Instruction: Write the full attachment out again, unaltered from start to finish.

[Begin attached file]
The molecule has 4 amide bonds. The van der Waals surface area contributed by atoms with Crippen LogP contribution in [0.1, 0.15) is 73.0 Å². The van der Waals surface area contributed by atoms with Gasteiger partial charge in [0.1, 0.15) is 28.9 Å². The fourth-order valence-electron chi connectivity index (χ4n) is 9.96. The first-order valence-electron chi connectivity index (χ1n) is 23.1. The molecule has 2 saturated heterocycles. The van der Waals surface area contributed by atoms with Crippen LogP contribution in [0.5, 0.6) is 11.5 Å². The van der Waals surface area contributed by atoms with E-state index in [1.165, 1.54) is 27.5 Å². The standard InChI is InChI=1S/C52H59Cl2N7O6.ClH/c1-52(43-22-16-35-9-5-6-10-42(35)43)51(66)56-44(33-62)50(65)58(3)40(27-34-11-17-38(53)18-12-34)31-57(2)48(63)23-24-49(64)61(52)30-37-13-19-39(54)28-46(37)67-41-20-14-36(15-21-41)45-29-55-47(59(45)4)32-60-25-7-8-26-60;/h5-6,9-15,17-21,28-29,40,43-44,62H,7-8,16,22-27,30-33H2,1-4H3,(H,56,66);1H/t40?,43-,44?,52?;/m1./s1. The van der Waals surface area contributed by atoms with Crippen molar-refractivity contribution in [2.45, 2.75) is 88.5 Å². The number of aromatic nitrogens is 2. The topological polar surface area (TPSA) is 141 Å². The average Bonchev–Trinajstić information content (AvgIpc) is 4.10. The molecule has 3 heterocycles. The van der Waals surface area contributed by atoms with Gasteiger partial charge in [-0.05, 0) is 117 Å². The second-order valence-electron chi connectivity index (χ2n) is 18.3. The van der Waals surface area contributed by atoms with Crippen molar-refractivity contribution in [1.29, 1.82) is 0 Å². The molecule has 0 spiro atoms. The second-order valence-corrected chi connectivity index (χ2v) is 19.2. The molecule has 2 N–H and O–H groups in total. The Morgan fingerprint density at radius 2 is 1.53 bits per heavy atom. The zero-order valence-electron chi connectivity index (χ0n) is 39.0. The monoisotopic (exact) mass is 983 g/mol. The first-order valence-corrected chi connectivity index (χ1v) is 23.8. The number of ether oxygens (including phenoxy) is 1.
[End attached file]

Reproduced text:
The molecule has 4 amide bonds. The van der Waals surface area contributed by atoms with Crippen LogP contribution in [0.1, 0.15) is 73.0 Å². The van der Waals surface area contributed by atoms with Gasteiger partial charge in [0.1, 0.15) is 28.9 Å². The fourth-order valence-electron chi connectivity index (χ4n) is 9.96. The first-order valence-electron chi connectivity index (χ1n) is 23.1. The molecule has 2 saturated heterocycles. The van der Waals surface area contributed by atoms with Crippen LogP contribution in [0.5, 0.6) is 11.5 Å². The van der Waals surface area contributed by atoms with E-state index in [1.165, 1.54) is 27.5 Å². The standard InChI is InChI=1S/C52H59Cl2N7O6.ClH/c1-52(43-22-16-35-9-5-6-10-42(35)43)51(66)56-44(33-62)50(65)58(3)40(27-34-11-17-38(53)18-12-34)31-57(2)48(63)23-24-49(64)61(52)30-37-13-19-39(54)28-46(37)67-41-20-14-36(15-21-41)45-29-55-47(59(45)4)32-60-25-7-8-26-60;/h5-6,9-15,17-21,28-29,40,43-44,62H,7-8,16,22-27,30-33H2,1-4H3,(H,56,66);1H/t40?,43-,44?,52?;/m1./s1. The van der Waals surface area contributed by atoms with Crippen molar-refractivity contribution in [2.45, 2.75) is 88.5 Å². The number of aromatic nitrogens is 2. The topological polar surface area (TPSA) is 141 Å². The average Bonchev–Trinajstić information content (AvgIpc) is 4.10. The molecule has 3 heterocycles. The van der Waals surface area contributed by atoms with Gasteiger partial charge in [-0.05, 0) is 117 Å². The second-order valence-electron chi connectivity index (χ2n) is 18.3. The van der Waals surface area contributed by atoms with Crippen molar-refractivity contribution in [1.29, 1.82) is 0 Å². The molecule has 0 spiro atoms. The second-order valence-corrected chi connectivity index (χ2v) is 19.2. The molecule has 2 N–H and O–H groups in total. The Morgan fingerprint density at radius 2 is 1.53 bits per heavy atom. The zero-order valence-electron chi connectivity index (χ0n) is 39.0. The monoisotopic (exact) mass is 983 g/mol. The first-order valence-corrected chi connectivity index (χ1v) is 23.8. The number of ether oxygens (including phenoxy) is 1.